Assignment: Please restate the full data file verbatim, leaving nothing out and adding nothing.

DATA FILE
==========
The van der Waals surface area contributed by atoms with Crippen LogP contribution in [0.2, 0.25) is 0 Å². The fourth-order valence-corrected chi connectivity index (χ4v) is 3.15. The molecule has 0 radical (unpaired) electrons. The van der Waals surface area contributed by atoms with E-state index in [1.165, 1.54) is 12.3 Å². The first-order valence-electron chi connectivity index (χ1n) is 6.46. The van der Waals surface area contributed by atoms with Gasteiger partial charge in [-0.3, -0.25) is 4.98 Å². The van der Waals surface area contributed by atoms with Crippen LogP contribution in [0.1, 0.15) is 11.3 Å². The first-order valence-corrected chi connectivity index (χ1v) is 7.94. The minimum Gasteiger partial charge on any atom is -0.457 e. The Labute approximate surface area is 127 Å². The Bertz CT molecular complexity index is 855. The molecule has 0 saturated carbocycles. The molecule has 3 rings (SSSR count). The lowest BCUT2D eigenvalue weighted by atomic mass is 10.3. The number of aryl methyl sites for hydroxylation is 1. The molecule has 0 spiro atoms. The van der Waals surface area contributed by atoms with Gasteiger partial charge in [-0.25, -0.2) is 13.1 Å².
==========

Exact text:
The van der Waals surface area contributed by atoms with Crippen LogP contribution in [0.2, 0.25) is 0 Å². The fourth-order valence-corrected chi connectivity index (χ4v) is 3.15. The molecule has 0 radical (unpaired) electrons. The van der Waals surface area contributed by atoms with E-state index in [1.165, 1.54) is 12.3 Å². The first-order valence-electron chi connectivity index (χ1n) is 6.46. The van der Waals surface area contributed by atoms with Gasteiger partial charge in [-0.3, -0.25) is 4.98 Å². The van der Waals surface area contributed by atoms with Crippen LogP contribution in [0.1, 0.15) is 11.3 Å². The first-order valence-corrected chi connectivity index (χ1v) is 7.94. The minimum Gasteiger partial charge on any atom is -0.457 e. The Labute approximate surface area is 127 Å². The Bertz CT molecular complexity index is 855. The molecule has 0 saturated carbocycles. The molecule has 3 rings (SSSR count). The lowest BCUT2D eigenvalue weighted by atomic mass is 10.3. The number of aryl methyl sites for hydroxylation is 1. The molecule has 0 spiro atoms. The van der Waals surface area contributed by atoms with Gasteiger partial charge in [-0.25, -0.2) is 13.1 Å².